Fairfax County Mulling Becoming Fairfax City
A sign from the already-existing City of Fairfax. Flickr photo by teejayhanton.

A sign from the already-existing City of Fairfax. Flickr photo by teejayhanton.

In what might be today’s biggest regional transportation news or might be an empty piece of political posturing, Fairfax County is considering becoming a city.

According to the Post, the goal behind becoming a city would be to control local funding in order to better pay for basic road maintenance. On the surface, that’s O.K. news for sustainable transportation advocates. It’s not as if County Executive Anthony Griffin is seeking autonomy to put in more transit or bike and pedestrian paths. Even so, it’s good that Fairfax wants to spend its money on upkeep given that the Commonwealth of Virginia came in 39th of 50 in terms of spending its stimulus money on new construction rather than repairs. So autonomy would be a net gain in terms of transportation spending.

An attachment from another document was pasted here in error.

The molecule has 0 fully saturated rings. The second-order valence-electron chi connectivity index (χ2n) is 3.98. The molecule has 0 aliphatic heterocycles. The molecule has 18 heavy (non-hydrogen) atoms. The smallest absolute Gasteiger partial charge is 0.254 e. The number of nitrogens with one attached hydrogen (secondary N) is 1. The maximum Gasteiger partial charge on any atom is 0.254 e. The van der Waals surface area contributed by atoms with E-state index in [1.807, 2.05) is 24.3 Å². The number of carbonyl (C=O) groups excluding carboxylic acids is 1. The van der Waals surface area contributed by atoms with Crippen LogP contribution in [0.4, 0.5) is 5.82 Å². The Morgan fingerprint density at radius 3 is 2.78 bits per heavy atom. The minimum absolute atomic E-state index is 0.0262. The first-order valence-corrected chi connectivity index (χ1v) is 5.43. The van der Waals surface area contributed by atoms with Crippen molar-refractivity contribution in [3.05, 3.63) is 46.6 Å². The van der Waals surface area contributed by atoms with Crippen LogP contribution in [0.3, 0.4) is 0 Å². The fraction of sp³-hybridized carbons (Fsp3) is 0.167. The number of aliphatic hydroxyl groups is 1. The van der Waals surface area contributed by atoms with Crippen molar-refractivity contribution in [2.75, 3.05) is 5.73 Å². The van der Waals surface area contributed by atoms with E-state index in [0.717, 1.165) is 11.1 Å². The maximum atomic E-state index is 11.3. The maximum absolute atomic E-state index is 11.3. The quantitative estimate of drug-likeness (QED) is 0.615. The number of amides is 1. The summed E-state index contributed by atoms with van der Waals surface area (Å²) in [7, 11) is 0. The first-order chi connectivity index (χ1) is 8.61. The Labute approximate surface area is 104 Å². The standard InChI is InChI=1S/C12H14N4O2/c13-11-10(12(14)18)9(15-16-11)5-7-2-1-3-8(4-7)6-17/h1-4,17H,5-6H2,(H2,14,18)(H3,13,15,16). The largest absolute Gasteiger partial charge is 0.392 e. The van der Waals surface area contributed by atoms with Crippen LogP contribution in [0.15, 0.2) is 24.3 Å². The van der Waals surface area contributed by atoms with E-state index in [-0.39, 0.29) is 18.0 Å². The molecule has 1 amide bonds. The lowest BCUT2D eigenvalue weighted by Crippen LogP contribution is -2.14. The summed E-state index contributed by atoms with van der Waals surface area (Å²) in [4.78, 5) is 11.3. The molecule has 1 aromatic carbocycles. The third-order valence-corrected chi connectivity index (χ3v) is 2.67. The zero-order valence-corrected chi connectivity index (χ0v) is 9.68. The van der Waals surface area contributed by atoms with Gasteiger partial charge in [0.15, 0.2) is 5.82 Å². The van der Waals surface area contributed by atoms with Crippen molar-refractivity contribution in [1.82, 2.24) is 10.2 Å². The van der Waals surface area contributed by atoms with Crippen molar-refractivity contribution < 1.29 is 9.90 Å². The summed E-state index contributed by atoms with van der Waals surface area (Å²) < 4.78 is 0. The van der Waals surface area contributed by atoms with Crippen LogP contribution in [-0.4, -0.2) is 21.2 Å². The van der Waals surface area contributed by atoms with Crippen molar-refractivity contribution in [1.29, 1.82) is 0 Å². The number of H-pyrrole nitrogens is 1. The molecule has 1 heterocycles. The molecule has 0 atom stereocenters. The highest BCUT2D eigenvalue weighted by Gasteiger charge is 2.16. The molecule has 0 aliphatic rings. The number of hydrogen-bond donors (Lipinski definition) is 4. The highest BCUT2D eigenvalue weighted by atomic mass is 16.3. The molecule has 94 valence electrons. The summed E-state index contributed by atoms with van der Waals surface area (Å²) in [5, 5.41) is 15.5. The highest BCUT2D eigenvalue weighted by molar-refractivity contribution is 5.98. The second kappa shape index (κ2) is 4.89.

Even better is that becoming a city would be self-reinforcing in terms of making good transportation decisions. I think it’s safe to say that at each moment in the foreseeable future, the City of Fairfax (the new one—it’ll be fun to watch them negotiate a name!) will make better decisions on transportation than the VDOT. As you get more transit users, more pedestrians and more cyclists, you will get more local demand for that kind of infrastructure, and the divide between Fairfax policy and VDOT policy will only widen.

To my mind, though, the most important impact of becoming a city rather than a county is the symbolic power of that act. It’s impossible to quantify, but the mayor of what would be the region’s largest city (around 1 million residents versus the District’s 600,000) is going to think of himself more urbanly than the county executive of the same area would. Those who move to the largest city in Virginia will think of that choice as something different, even if they live in the same house or apartment they otherwise would have. Perceptions matter; symbols matter.

The Post quotes Sharon Bulova, chairman of the Board of Supervisors, as saying “Fifty, 60 years ago . . . we were one of the largest producers of dairy products. Now we are a mostly suburban community with some urbanizing areas. The city label more accurately describes what Fairfax is.” I’m not sure that as of today that’s true. But I’m quite certain that the city label will help Fairfax become a city proper.

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